PMQs: Jeremy Corbyn Was Right About Housebuilding

07/09/2016 15:03 | Updated 07 September 2016
Mikhail Metzel via Getty Images

At PMQs today Theresa May made two claims about housebuilding - both immediately and hotly contested by Jeremy Corbyn.

The first was that housebuilding had “been up under the conservative government, compared to Labour”. (Corbyn said it was, on the contrary, “45,000 a year less”).

The second was a claim that the Tories had delivered on a promise to “one-to-one replace” council houses that would be sold under Right to Buy. Corbyn said they had only replaced one in five. 

So who was right?

Let’s take the first claim first. Here are some figures on housebuilding taken from the Department of Local Government’s website. They look at houses completed in Britain every year.


On average, 193,000 houses were built every year under Labour. Under Tory rule the average dropped to 151,000. So points to Corbyn - he was (roughly) correct.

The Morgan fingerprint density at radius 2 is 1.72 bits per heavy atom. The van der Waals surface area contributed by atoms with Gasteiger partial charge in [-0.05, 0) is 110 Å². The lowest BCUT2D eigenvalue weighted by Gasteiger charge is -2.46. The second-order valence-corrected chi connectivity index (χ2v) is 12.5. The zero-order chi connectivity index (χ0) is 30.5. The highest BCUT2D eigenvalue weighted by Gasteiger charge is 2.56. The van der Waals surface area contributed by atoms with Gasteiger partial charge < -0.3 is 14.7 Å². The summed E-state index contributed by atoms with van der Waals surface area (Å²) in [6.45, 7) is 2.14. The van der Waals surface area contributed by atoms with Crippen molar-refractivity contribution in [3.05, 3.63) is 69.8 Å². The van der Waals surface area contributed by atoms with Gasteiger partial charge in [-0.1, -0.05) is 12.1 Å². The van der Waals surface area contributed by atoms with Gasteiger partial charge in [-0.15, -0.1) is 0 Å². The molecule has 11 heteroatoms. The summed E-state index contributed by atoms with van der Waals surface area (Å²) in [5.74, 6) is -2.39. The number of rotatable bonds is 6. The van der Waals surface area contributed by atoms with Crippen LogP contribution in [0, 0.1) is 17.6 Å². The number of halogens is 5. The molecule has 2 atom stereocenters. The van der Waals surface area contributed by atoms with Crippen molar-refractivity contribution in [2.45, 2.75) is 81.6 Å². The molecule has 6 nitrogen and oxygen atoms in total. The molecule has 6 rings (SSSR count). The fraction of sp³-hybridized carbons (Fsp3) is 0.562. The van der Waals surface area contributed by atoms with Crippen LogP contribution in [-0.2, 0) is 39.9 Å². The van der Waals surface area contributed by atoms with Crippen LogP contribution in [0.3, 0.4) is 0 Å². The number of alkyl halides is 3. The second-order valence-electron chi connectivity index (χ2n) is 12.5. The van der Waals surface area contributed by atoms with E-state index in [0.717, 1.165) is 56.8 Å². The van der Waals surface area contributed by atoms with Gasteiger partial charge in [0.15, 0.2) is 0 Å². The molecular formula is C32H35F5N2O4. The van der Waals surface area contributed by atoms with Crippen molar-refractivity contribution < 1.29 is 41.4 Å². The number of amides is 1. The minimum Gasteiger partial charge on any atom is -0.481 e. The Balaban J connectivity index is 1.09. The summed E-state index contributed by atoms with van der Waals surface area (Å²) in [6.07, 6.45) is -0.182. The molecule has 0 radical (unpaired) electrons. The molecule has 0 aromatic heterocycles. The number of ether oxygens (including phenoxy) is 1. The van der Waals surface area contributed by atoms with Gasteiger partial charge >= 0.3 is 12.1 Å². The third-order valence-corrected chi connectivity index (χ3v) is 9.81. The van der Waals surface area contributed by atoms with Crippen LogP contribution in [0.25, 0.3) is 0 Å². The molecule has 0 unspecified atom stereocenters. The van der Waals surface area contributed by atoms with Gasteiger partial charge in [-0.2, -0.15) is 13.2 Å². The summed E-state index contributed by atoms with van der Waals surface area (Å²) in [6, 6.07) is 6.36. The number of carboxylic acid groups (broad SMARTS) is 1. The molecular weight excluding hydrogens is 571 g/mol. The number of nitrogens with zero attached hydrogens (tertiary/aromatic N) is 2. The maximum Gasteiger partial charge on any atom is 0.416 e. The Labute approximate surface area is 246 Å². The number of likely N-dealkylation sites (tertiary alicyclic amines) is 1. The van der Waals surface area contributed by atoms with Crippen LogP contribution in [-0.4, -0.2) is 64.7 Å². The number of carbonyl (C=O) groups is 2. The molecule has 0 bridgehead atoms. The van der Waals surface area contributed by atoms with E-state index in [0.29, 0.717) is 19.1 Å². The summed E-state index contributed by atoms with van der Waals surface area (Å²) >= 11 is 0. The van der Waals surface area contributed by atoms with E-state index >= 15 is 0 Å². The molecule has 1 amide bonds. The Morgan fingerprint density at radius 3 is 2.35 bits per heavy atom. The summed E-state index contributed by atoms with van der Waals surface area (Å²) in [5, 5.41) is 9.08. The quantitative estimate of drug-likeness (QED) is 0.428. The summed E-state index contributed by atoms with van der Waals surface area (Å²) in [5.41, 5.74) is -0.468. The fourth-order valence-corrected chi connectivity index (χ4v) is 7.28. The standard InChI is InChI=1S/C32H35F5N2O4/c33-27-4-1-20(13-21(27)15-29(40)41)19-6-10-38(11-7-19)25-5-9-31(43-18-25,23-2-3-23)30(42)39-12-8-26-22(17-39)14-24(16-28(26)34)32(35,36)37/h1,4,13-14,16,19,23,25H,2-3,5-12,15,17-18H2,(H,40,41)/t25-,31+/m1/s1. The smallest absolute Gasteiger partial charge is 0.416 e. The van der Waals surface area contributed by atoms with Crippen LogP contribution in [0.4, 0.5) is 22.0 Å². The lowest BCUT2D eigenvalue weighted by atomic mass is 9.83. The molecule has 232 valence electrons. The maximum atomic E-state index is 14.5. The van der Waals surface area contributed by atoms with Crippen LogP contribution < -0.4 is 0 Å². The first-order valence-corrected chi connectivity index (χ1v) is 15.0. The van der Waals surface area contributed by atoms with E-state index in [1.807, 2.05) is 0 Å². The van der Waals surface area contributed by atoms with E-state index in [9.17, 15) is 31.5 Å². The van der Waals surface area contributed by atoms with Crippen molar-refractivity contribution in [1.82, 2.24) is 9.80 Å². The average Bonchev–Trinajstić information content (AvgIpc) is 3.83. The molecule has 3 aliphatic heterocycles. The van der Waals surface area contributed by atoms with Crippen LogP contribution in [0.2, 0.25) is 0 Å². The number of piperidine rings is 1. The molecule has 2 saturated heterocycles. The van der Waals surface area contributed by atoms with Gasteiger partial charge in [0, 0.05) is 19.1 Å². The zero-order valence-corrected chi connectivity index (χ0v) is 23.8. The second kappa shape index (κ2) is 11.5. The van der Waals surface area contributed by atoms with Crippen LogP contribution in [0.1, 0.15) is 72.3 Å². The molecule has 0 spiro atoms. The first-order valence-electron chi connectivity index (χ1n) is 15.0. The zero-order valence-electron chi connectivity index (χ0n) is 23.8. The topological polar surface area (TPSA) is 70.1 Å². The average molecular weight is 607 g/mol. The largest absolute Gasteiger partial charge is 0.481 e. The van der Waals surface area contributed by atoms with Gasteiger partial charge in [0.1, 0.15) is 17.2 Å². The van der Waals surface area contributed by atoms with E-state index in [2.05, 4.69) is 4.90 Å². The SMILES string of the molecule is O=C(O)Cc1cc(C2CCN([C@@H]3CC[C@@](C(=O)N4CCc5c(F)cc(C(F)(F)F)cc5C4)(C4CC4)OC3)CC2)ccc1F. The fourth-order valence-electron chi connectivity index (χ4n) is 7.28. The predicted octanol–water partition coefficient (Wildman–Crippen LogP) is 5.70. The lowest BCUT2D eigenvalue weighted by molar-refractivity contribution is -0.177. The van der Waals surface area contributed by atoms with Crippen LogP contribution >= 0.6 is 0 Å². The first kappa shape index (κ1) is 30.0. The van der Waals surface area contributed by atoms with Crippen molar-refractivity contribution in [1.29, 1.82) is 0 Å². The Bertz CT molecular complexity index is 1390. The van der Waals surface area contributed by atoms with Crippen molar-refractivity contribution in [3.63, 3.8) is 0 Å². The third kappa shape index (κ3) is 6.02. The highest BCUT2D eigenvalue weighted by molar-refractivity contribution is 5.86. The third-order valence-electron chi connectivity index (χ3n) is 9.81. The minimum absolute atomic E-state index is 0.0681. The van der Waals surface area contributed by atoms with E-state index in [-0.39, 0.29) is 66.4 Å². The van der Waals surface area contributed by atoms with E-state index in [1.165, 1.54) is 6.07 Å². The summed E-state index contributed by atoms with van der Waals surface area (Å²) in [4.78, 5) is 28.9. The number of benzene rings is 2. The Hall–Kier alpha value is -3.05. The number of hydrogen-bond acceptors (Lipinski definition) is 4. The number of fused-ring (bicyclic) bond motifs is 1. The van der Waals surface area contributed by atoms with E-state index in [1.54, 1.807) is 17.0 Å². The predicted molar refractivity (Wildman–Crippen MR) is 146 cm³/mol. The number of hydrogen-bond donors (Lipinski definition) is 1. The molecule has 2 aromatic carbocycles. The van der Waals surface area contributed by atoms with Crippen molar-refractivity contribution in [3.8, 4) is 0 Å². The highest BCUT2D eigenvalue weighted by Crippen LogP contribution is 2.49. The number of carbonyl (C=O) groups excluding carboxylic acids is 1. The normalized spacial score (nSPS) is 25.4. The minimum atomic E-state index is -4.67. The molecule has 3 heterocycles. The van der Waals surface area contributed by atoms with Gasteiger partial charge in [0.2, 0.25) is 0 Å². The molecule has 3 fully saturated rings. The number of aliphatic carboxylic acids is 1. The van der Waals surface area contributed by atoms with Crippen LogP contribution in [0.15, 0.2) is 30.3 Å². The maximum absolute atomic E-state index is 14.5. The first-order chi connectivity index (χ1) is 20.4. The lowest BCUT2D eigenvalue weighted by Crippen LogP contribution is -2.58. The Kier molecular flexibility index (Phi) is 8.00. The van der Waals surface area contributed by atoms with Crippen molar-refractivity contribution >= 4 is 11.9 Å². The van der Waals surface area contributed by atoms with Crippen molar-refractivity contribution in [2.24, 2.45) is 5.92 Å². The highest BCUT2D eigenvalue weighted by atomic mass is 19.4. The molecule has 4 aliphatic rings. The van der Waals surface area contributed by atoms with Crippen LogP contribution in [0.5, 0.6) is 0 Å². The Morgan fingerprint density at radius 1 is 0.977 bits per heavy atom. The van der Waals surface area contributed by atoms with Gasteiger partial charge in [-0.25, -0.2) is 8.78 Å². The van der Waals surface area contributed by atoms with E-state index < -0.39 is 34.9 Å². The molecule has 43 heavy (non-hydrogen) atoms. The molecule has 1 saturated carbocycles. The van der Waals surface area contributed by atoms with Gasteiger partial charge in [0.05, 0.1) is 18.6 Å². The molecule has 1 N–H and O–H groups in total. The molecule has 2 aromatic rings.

Footnote goes to May. The recession has dominated much of the Tories’ tenure - which probably had far more of an impact on housebuilding than government policy.  

And if you leave out private enterprise, and just look at the social housing the government has built, it’s quite another story. Around 12,00 local authority/housing association homes were built a year under Labour; 16,000 have been built every year under the conservatives. Perhaps this is what May meant?

And he was sort-of right about council houses

According to government figures, the Tories have only replaced around one in 10 council homes sold. (38,479 have been sold since 2012, 4,594 homes have been started). So Corbyn seems right -  in fact more than he knows.

But the Tories wriggle out of it, technically. Examine the government’s 2012 promise a little closer, and you’ll see they only promised to start a council home within three years of selling one. They have also since made clear that they will only count “additional” sales - the houses which have been sold only as a result of the 2012 discount. (Hard thing to model.)

The government say were 3054 additional houses sold in 2012, and that in the three-year period after that, there were 4,594 starts, which puts them in the clear. “We are more than delivering one for one” said the Prime Minister’s spokeswoman.


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